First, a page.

The Student News Site of Ithaca College

Ithaca Week

Ithaca Week

Ithaca Week

Pop-up kitchen trend reaches Ithaca

Two Ithaca restaurateurs have started a pop-up kitchen serving street food at Lot 10, a bar on the Ithaca Commons.

Manny Flores and Gentry Morris, who worked at Mercato (which has been closed after a fire last December), opened Belly Ithaca, which serves whimsical pork entrees with locally sourced ingredients.

The pop-up, which opened on Feb. 15, operates on Friday and Saturday nights from 7 p.m. to 12:30 a.m. on the lower level of Lot 10 and serves to roughly 95 customers a night, according to Morris.

Andrew Defran, a financial advisor at Merrill Lynch and Ithaca resident for three years, showed up to Belly Ithaca for an after-work nosh, choosing to sample their pork rillettes, a rustic paté that Flores and Morris served on a toasted baguette and is topped with red peppers.

Defran’s interest in Belly Ithaca stemmed from his patronage at Mercato.“Knowing Manny from his last venture and being curious as to the food, I wanted to come down and try it out,” Defran said.

“It’s my first time at Belly Ithaca and I’m glad I came.”Flores, a New York City native whose culinary pedigree includes working at Manhattan’s Gramercy Tavern, has been thinking about the pork-centric pop-up since he moved to Ithaca three years ago.“[Mercato’s fire] definitely aided the occurrence of it, but I will say that I left Brooklyn three years ago with the idea to do a pub called Belly where the focus would definitely be the food,” Flores said. “It would be pork centric. I moved here with that in mind, but now we get to be a little creative with the presentation. The idea, the fire and the space here [at Lot 10] naturally just led to it happening.”

The low operational costs for food trucks and pop-ups allow cooks to take culinary risks said John T. Edge, author of The Truck Food Cookbook.

“Food trucks and pop-ups are part of the same phenomena in that they are efforts by cooks to produce food with integrity at really low costs,” Edge said. “You can take more chances because your investment costs are lower.

You can take something that makes sense in your own swirly head and you can test it – it’s like a trial balloon. It just happens that the balloon is filled with deep fried porchetta sandwiches between artisanal ciabatta.”

Flores and Morris said Belly Ithaca’s focus on pork stems from the resourcefulness of the pig and the variety available from using pork.

“Pre-World War II, lots of families – both rural and urban – raised a pig and it was something that sustained the family for the year; it came through using the whole animal,” Flores said. “With factory farming, there’s access to whatever we want, but that doesn’t do justice to taking a life and using all of it, so we are focusing on using lesser used parts whether it’s the belly or the ham hocks. Plus there are all these comfort food techniques that have been used for ages that we want to bring back.”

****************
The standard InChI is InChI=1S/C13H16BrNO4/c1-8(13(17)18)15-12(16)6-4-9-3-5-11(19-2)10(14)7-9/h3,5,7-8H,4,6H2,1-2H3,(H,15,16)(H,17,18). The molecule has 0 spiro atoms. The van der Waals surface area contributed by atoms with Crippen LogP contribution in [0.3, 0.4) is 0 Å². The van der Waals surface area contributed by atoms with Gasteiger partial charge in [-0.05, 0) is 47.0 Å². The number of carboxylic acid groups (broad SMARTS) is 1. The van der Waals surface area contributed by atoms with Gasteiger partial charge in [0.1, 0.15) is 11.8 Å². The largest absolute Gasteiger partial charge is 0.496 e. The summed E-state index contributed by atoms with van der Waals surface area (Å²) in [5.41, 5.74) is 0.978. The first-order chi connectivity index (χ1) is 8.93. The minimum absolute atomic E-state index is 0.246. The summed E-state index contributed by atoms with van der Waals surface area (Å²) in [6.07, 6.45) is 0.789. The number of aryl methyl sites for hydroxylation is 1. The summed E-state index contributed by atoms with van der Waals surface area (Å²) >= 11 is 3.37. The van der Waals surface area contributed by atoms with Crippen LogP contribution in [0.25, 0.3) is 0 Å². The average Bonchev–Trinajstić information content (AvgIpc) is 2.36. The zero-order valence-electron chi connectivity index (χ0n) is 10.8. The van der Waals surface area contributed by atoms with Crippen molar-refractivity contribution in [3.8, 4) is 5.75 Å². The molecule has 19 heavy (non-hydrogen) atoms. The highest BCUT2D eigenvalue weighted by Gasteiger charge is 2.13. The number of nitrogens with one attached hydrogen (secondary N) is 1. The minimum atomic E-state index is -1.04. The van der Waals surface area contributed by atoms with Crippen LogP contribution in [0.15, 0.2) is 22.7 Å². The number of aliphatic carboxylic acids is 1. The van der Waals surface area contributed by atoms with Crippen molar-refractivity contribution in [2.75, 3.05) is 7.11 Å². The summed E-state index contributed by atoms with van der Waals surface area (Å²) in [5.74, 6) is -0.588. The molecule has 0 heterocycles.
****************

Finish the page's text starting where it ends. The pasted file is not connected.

“Pork is really versatile,” said Morris. “It’s really conducive to using the whole animal, and being manageable by one person. You know, I cannot imagine cutting up a whole beef by myself.”

The pop-up kitchen, like the food truck, has become a cultural phenomenon for foodies in recent years, providing both creative and economic benefits. It allows foodies to create or try new ideas without the costs of operating a permanent location.

Matthew Riis, the owner of Lot 10, said the pop-up kitchen was a perfect solution when they closed their kitchen last September.

“We stopped doing our restaurant because it was a challenge for us to develop that steady clientele we needed and our bar took off a lot quicker,” Riis said. “We’re all about quality. These guys use all local stuff. They really prepare in their time and energy, so we’re definitely pleased to have Belly on board.”

Customer Grace Ritters said that Belly Ithaca seems to have found a niche in Ithaca, which can claim more restaurants per capita than New York City.

“I love the food and the concept; it seems to work really well right here,” Ritter said. “It’s very laid back and the food is superb.”

Although the idea of the pop-up is founded in being temporary, Flores said that he thinks that there is potential in Belly Ithaca. Not long afterwards, Defran returned to the counter to talk with Flores after finishing his pork rillettes.

“Back for more?” Flores said with a grin.

Defran laughed and then ordered seconds, this time a porchetta sandwich.

“My first couple of bites proved that was a smart decision,” Defran said. “I’d love to eat more of their food and make this a regular thing.”

Leave a Comment
Donate to Ithaca Week

Your donation will support the student journalists of Ithaca College. Your contribution will allow us to purchase equipment and cover our annual website hosting costs.

More to Discover
Donate to Ithaca Week

Comments (0)

All Ithaca Week Picks Reader Picks Sort: Newest

Your email address will not be published. Required fields are marked *